SEATTLE — It’s the No. 1 cause for disability, according to the World Health Organization.
About 350 million people worldwide suffer from depression and
Judie Main of Renton is one of them.
Judie says life feels like a fog.
“With my depression it got so bad like I said I slept most of December,” Main said.
No motivation, no happiness and no laughter.
“I have had suicidal thoughts, I thought about that every morning I can get out of my truck and walk in front of that train,” Main said.
She struggled with depression for the last 20 years hoping the next pill will fight the urge to take her own life.
“Six antidepressants over the last twenty years,” Main said.
Main says each would eventually lose its effectiveness.
Doctors say to understand Main’s struggles you have to understand the brain.
Dr. Kalyan Dandala with Associated Behaviorial Healthcare is Main’s doctor.
He showed us an image of a normal brain with yellow all over it.
The yellow means the frontal part of the brain is activated with glucose and oxygen.
A depressed brain shows little activation.
Dr. Dandala decided to try something new with Smith.
He introduced her to transcranial magnetic stimulation or TMS.
You can think of the device as a condensed MRI machine.
The patient lies down and a square device is aligned on top of the left side of their head, the part of the brain that’s dormant.
“It’s nothing like shock therapy, shock therapy is they put you in sedation and you actually create a seizure in the entire brain,” Dandala said.
Dandala says TMS instead sends magnetic stimulations to awaken neurons.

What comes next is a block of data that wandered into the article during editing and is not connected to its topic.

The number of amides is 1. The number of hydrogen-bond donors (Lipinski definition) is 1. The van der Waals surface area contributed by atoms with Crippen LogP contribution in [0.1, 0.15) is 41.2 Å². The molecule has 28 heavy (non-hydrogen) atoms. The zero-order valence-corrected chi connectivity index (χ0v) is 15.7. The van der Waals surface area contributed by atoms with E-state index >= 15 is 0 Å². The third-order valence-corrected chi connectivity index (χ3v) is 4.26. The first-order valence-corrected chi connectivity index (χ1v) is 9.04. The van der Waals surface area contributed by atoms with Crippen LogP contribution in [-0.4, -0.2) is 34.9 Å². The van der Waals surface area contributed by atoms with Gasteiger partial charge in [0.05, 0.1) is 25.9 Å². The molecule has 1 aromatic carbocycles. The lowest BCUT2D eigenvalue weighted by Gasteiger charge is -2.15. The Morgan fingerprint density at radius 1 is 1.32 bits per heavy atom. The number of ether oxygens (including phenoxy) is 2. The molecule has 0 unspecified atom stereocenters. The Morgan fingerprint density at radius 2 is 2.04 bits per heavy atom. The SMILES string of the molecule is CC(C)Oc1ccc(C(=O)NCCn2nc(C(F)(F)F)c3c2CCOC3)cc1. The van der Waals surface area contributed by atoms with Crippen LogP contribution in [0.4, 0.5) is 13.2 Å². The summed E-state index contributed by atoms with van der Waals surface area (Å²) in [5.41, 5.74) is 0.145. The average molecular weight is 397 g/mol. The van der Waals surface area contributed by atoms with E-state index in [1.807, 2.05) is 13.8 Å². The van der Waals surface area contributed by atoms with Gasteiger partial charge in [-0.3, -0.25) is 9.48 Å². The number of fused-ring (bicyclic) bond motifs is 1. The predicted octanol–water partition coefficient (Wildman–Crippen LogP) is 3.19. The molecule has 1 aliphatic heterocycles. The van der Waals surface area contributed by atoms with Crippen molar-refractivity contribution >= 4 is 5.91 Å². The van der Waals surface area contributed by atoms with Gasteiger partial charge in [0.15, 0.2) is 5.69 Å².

“What we are using is your body’s natural serotonin to communicate to the front part of the brain,” Dr. Dandala said.
Patients have to sit through 19 minute treatments, 30 different times.
Q13 News visited Main as she underwent her last session.
“About the third week is when things really started to lift,” Main said.
Main says it’s saving her life.
“Now I have good days I don’t even think about not having good days anymore,” Main said.
And people are noticing.
Main says friends and coworkers have commented about the improvement.
Dr. Dandala says the vast majority of his patients see improvements.
“They are getting off from 3 to 4 anti-depressants to 1 or none,” Dr. Dandala said.
About 37% of patience beat depression for good according to Neurostar.
“Let’s track this for another 40 years then we will call it a cure,” Dr. Dandala said.
For Main, she says it feels like a cure. She says that fog she was living in is finally gone.
“It’s like somebody is wiping that fog off that mirror even before I get up,” Main said.
Dr. Dandala believes Main is now among the 37% of patients who were able to beat depression.
For others he says they may have to come back in a year or two and get the sessions again.
Neurostar’s TMS was FDA approved in 2008 but Dr. Dandala says it’s growing in popularity because more studies are proving its effectiveness and more insurance companies are willing to cover the treatment including Medicare and Medicaid.